KANSAS CITY, Mo. (AP) — The moment that young right-hander Brady Singer steps onto the mound for the Kansas City Royals on Saturday in Cleveland will no doubt be surreal, the culmination of a lifelong dream hatched as a boy growing up in Florida and fostered by family and friends along the way.
Too bad they won’t get to see it in person.
When the decision was made to play an abbreviated 60-game major league season without fans, it meant that anybody making their debut would do so without their support system there to enjoy it. Not mom and dad, who may have gotten them started in the game. Or little league and high school coaches that taught them to throw a curveball or turn a double play. Or the college coaches that may have turned their turned natural talent into the makings of a pro.
Instead, like all baseball fans, they will be forced to watch on television the realization of a goal years in the making.
“We’ve had this conversation internally,” Royals manager Mike Matheny said, “and it’s been so hard just asking guys to have those conversations with their parents, or putting ourselves in their shoes. If my son was called up to the majors, there is no place I’d rather be than in that stadium. It takes a village for these guys to get where they are.”
Perhaps more so than any other sport.
Someone had to teach a kid to catch and throw. To dig in at the plate and choke up on the bat. The time and energy that parents, grandparents and friends put into nurturing the seeds of a ballplayer are almost impossible to count, never mind the financial toll the game can take on a family with a prospect that has big league talent.
So it’s no wonder that one of baseball’s time-honored traditions is for family and friends to be sitting in the stands when a youngster debuts. They are usually interviewed by the television broadcasters between innings, or brought into the radio booth. Afterwards, they’re almost always there to meet their new major leaguer outside the clubhouse.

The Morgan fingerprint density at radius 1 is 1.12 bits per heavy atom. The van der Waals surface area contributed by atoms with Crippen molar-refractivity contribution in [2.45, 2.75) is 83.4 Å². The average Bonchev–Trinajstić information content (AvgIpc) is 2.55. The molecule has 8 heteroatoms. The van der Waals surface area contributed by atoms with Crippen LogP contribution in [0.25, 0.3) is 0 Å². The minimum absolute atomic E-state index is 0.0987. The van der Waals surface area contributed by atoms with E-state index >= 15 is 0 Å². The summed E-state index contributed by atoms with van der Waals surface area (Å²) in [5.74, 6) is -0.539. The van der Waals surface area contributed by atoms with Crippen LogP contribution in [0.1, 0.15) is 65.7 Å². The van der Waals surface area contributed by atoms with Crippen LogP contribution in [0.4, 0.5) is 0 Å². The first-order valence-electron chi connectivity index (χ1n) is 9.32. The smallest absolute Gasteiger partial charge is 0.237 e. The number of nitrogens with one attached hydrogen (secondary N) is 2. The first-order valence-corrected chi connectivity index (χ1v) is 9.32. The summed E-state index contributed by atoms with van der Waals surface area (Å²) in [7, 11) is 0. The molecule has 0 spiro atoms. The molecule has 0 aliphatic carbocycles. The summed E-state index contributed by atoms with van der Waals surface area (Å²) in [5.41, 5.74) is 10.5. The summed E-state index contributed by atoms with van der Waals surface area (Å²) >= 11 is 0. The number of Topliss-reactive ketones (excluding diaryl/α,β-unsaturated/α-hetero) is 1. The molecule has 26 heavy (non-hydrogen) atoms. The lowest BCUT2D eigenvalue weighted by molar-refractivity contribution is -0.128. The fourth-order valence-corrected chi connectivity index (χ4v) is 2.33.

Well, those interviews may have to take place in their homes. Those tearful greetings at the hotel — if that’s even allowed.
“With Brady, it means the world to have them there. We understand this is not ideal,” Matheny said, “and it’s very hard, but we also asking them, if they’re going to be there and at the hotel, just run them through the different extents were going through as a club to be safe and be healthy. It’s a difficult spot for them but we hope they can make the most of it.”
The 23-year-old Singer was a long-shot to make the Royals’ roster out of spring training, partly because he had pitched just one full season in the minors, topping out at the Double-A level. But he spent the quarantine period refining his craft and he showed up to summer camp throwing as well as ever, opening the eyes of the entire Kansas City staff.
And when fellow starters Brad Keller and Jakob Junis tested positive for COVID-19 — both are now back with the team but not yet ready to pitch in games — it created an opening for Singer in the starting rotation.
“It’s incredible and I’m ready to go,” said Singer, the 18th overall pick in the 2018 draft. “I feel good. I got to do a lot of things here and got to show what I have. I feel like I’ve done really well. I feel strong and I feel better than I ever have.”
He won’t be the only player to make his big league debut this season.
Hard-throwing right-hander Nate Pearson made the Blue Jays taxi squad and will likely be in the rotation come August. The Angels’ top prospect, outfielder Jo Adell, could arrive before the end of September. Right-hander Casey Mize was sent to the Tigers’ alternate training site but is still expected to debut this fall. Young outfielder Luis Robert has designs on not only debuting this season but playing a big part in the White Sox making a playoff run.
“First and foremost, the goal is just win and win the World Series with this team,” Robert told reporters on a Zoom call through interpreter Billy Russo. “That’s the main goal for everybody on this team. Just try to help this team win. I know if the team does well, I’ll be good, too, because I’m going to be part of that success.”
That certainly would be a reason for all those friends and family who helped along the way to celebrate.
Even if they won’t be there to celebrate his debut.
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